Speeches – Politicians sometimes rely on soaring rhetoric without providing concrete policy details. A flowery language that glosses over specifics.
Legislation – Bills are given names that obscure their real intentions behind a nice-sounding title. For example, the “Patriot Act” expanded surveillance.
Non-apology apologies – After scandals, some give pseudo-apologies like “I’m sorry if anyone was offended…” rather than sincerely accepting responsibility.
Filibusters – Long, endless speeches used in the Senate to delay votes while saying little of substance.
Dodging questions – Politicians can avoid giving direct answers to tough questions by speaking in circles or pivoting away.
Party platforms – They outline a party’s views but often in vague, aspirational language that leaves wiggle room. Specifics may be lacking.
Term redefinition – Changing the definition of a word or concept to fit particular interests, obscuring real meaning.
Spinning – Putting a favorable framing or biased interpretation on events versus an objective recounting of facts.
The common thread is using language to obfuscate, misdirect or conceal rather than communicate clearly and transparently. Plain, direct speech serves citizens best.
How can you identify Gobbledygook?
Here are some tips for identifying gobbledygook:
Look for the overuse of buzzwords and jargon. Words that sound fancy but don’t have a clear meaning.
Watch for excessive use of abstractions and euphemisms rather than concrete details.
Check if there is reliance on convoluted sentence structure and syntax. Simple, direct sentences are clearest.
See if excessive acronyms and initialisms are used without explaining what they mean.
Notice when language sounds pompous, ostentatious, and overly scholarly for the context.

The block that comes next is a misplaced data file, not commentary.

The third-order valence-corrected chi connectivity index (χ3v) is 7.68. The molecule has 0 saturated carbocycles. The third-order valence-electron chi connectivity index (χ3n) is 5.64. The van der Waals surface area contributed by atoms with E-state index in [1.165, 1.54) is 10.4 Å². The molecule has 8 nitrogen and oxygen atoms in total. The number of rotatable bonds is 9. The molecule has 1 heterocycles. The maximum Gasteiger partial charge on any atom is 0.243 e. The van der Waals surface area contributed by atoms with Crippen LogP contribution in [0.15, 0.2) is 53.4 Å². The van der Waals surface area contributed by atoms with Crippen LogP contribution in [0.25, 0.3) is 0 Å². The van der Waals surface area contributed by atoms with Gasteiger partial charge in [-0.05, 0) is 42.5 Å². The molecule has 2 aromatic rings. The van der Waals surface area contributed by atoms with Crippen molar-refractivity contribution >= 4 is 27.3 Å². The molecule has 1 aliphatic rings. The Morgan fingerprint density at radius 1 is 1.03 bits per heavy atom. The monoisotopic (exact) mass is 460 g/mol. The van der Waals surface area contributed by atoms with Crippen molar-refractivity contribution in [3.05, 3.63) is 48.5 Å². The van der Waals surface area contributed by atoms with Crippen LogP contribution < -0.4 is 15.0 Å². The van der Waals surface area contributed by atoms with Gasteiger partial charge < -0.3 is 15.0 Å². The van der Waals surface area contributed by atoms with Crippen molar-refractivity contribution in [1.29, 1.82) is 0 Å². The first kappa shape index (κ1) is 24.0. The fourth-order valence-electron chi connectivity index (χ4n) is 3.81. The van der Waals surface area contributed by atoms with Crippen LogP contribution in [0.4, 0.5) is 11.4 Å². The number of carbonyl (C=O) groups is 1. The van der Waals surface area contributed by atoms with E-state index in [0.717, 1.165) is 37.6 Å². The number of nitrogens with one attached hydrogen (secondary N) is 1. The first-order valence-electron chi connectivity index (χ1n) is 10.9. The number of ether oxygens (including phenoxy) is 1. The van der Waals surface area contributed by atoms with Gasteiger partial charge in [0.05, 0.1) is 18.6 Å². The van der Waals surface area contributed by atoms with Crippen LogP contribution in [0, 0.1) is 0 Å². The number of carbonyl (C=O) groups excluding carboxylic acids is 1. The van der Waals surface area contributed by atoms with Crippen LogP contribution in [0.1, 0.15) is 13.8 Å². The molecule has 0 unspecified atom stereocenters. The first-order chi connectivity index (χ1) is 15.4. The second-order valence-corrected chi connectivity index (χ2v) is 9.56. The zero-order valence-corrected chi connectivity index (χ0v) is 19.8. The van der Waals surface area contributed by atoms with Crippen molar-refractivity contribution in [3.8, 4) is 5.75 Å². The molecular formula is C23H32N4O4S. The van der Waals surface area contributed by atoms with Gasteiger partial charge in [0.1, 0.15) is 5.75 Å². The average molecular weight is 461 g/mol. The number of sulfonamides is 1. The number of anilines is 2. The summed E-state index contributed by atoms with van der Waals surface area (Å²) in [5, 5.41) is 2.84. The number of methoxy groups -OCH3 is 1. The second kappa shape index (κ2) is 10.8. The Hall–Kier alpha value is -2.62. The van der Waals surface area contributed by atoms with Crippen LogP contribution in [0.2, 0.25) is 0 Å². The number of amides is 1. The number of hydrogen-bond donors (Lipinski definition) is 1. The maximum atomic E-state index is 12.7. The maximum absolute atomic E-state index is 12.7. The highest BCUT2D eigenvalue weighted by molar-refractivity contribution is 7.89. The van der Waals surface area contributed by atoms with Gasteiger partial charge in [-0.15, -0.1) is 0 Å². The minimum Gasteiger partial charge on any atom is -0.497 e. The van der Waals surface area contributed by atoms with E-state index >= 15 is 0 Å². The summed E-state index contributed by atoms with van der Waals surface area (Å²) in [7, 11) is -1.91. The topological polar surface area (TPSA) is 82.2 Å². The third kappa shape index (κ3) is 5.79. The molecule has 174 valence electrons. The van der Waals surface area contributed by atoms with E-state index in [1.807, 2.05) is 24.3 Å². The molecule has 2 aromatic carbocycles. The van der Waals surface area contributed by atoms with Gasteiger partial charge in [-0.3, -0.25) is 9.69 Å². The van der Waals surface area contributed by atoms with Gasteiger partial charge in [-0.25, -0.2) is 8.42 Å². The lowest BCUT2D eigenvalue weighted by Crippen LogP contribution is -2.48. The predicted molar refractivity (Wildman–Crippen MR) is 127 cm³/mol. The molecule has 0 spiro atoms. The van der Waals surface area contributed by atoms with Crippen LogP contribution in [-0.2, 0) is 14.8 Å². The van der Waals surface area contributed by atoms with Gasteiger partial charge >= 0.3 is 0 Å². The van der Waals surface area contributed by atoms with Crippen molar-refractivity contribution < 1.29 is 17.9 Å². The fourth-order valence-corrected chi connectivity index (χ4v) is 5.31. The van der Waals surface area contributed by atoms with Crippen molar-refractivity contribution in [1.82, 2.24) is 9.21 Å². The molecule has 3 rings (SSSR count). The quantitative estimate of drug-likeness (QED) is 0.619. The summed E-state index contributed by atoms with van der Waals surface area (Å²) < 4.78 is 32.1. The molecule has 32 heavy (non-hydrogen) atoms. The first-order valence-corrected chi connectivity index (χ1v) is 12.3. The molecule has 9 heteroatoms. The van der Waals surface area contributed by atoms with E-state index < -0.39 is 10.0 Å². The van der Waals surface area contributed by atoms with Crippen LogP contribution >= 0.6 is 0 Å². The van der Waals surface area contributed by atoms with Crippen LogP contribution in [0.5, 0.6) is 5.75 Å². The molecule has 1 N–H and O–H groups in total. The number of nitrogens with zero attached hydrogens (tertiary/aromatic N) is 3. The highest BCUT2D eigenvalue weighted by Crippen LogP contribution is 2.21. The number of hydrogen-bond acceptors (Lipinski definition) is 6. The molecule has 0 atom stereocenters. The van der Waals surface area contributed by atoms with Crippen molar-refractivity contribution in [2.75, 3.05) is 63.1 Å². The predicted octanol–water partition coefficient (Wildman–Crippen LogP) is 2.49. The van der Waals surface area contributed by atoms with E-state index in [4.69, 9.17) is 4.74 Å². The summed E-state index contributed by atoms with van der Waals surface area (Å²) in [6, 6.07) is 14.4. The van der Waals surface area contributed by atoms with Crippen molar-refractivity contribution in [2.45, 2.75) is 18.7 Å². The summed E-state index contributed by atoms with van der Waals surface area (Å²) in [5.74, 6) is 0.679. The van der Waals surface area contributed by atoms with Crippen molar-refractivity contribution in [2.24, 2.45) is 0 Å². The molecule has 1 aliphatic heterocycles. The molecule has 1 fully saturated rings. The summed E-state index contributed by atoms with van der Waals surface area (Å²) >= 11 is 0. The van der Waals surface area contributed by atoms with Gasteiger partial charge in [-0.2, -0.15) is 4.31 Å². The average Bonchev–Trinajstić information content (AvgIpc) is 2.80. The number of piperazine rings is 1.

Check if the writing uses excessive passive voice constructions. Active voice is typically clearer.
See if you must re-read sentences multiple times to grasp the meaning. Clear language should be readily understandable.
Watch for messages that seem to inflate or obfuscate something simple deliberately.
Be suspicious if factual details, data, and evidence are lacking to support claims.
Check if jargon and fancy terms are substitutes for meaningful substance.
See if language conveys vagueness and ambiguity rather than clarity and precision.
The bottom line: Good communication requires plain language. If something seems difficult to penetrate, then gobbledygook may be to blame.
How can you avoid Gobbledygook in your communication?
Here are some tips to avoid gobbledygook and improve clarity in communication:
Use simple, direct language. Avoid excessive jargon and buzzwords.
Break down complex ideas into understandable components. Outline and explain concepts.
Use active voice and strong verbs. A passive voice can obscure responsibility.
Be concise. Cut unnecessary words. Short, well-crafted sentences are powerful.
Use concrete details and examples. Abstract language loses people quickly.
Employ pronouns carefully. Unclear antecedents muddle meaning.
Define acronyms and technical terms. Don’t assume familiarity.
Use visuals and graphics to simplify complex information.
Structure writing clearly. Use section headings and bullet points to organize.
Read your communication out loud. If it sounds convoluted, simplify.
Have others review your writing. Ask them to highlight fuzzy passages.
Use common, easily understood words. Avoid obscure or pretentious vocabulary.
Craft language tailored to your audience’s needs and background.
Develop your message first before wordsmithing. Avoid getting distracted by language.
The key is putting your audience’s need for clarity first. Good communication requires empathy, brevity, and care in language choice.